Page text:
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Article
September 26, 1896

INTOXICATION AND INSANITY.

Author Affiliations

TUSCALOOSA, ALA.

JAMA. 1896;XXVII(13):691-693. doi:10.1001/jama.1896.02430910021001e

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Abstract

I will be glad to limit the meaning of the word intoxication, in this paper, to the injurious effects on the cerebrum of toxic agents present in the circulation. Toxic agents in the blood, of course, have their chemic effects upon other structures, but in the ordinary interpretation of the word, the symptoms of intoxication are those that belong to the brain. I will use the word in that sense.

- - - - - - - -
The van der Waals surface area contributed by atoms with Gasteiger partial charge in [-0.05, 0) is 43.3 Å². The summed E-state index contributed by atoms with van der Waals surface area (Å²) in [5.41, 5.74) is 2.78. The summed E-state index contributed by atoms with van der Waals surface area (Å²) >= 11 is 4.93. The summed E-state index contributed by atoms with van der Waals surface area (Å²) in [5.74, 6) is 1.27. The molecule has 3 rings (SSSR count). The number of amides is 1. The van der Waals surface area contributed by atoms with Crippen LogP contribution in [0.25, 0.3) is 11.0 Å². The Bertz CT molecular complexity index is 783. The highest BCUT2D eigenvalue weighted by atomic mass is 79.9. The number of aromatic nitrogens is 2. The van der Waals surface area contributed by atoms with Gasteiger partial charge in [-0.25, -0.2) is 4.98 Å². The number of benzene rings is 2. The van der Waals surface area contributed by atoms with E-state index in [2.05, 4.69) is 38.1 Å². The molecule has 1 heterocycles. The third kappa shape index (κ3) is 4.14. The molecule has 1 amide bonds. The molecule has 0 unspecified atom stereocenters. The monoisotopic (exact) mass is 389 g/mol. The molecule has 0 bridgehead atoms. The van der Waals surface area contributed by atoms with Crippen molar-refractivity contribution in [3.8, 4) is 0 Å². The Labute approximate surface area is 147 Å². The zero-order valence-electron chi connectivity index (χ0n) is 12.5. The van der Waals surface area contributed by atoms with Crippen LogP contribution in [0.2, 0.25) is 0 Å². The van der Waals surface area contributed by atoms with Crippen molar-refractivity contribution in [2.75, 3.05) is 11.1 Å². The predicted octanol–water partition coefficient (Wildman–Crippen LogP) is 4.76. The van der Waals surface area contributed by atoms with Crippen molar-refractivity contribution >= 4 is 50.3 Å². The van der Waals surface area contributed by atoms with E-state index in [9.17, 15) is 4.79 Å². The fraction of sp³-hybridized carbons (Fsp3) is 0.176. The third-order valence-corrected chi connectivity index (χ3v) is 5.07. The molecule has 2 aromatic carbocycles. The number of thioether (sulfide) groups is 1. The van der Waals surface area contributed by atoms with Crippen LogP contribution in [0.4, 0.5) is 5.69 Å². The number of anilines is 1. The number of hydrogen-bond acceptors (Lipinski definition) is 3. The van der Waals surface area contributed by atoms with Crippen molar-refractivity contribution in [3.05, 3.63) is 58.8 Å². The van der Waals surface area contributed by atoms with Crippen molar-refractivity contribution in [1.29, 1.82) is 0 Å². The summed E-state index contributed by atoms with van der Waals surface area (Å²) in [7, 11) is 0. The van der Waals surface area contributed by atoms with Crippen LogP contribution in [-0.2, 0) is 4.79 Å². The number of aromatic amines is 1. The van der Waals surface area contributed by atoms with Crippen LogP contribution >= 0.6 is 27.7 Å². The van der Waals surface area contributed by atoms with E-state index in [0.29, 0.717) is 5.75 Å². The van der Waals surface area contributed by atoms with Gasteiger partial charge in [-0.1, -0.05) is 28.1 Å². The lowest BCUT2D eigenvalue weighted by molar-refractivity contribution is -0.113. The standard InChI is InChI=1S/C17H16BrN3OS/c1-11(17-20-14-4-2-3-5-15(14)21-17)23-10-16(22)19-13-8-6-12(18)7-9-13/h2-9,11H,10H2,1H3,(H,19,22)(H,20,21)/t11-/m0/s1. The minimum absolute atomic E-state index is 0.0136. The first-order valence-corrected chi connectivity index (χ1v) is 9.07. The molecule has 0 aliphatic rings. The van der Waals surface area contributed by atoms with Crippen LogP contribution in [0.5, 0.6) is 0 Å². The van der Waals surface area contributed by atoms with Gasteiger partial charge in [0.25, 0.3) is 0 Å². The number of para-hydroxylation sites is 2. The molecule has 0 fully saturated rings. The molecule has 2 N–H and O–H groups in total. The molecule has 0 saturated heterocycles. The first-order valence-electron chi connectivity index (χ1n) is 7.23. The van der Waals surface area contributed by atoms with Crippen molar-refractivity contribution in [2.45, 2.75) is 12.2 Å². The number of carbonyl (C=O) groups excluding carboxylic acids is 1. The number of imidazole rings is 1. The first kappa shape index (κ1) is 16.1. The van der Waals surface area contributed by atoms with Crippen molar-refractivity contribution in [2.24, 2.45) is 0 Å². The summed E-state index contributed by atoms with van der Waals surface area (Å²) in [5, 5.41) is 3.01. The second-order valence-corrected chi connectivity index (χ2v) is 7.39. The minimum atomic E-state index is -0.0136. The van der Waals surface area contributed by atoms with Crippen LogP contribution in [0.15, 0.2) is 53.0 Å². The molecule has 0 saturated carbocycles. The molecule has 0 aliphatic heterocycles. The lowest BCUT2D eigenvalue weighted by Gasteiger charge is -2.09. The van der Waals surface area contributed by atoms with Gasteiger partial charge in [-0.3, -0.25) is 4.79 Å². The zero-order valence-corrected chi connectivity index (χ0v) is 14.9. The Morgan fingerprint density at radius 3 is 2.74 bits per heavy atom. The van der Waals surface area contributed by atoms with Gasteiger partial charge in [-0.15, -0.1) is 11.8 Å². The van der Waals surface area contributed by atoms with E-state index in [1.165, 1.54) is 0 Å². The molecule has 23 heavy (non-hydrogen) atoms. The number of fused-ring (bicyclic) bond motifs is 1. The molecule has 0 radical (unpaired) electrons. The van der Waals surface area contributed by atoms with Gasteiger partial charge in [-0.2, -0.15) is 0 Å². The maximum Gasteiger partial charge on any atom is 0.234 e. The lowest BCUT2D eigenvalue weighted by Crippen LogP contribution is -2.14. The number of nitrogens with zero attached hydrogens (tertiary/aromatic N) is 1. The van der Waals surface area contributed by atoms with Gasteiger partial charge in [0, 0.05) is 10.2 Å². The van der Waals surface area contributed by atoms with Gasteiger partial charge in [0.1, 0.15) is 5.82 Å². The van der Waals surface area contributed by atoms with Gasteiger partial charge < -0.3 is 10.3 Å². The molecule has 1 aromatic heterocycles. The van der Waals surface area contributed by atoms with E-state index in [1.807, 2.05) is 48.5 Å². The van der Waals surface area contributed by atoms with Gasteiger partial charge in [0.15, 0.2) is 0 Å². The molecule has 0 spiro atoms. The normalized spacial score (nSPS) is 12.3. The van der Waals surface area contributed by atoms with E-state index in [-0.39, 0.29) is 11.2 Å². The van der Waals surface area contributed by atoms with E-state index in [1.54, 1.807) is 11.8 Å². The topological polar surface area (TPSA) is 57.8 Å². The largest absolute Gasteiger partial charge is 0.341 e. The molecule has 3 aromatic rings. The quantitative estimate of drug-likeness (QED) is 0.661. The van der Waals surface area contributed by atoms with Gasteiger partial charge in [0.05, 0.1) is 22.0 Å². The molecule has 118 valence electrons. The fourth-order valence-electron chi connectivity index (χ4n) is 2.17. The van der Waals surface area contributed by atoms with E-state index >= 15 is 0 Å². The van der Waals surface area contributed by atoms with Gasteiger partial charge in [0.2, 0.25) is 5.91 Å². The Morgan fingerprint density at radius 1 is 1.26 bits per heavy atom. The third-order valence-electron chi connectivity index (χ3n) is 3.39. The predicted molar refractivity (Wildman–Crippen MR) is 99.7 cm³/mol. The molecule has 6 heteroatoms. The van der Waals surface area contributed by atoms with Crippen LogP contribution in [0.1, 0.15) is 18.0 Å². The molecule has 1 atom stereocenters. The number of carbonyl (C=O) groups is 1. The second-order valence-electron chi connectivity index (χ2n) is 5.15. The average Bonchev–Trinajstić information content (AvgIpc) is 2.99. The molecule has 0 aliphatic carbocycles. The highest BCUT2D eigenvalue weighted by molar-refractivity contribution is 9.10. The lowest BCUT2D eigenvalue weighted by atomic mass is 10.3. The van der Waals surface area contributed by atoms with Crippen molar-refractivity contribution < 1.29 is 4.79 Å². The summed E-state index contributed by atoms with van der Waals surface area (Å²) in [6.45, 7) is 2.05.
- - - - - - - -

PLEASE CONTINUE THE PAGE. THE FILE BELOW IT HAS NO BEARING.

This organ is exceedingly sensitive to the action of certain agents; so much so, in certain instances, that it seems to be the only organ affected, or affected so far in advance of others that their disturbance is not appreciated. The exceedingly soft colloid character of the functionating central parts of its nerve cells and fibers render them the most sensitive of all the structures of the body to some agents; and their excessively rapid functional motion is most delicately

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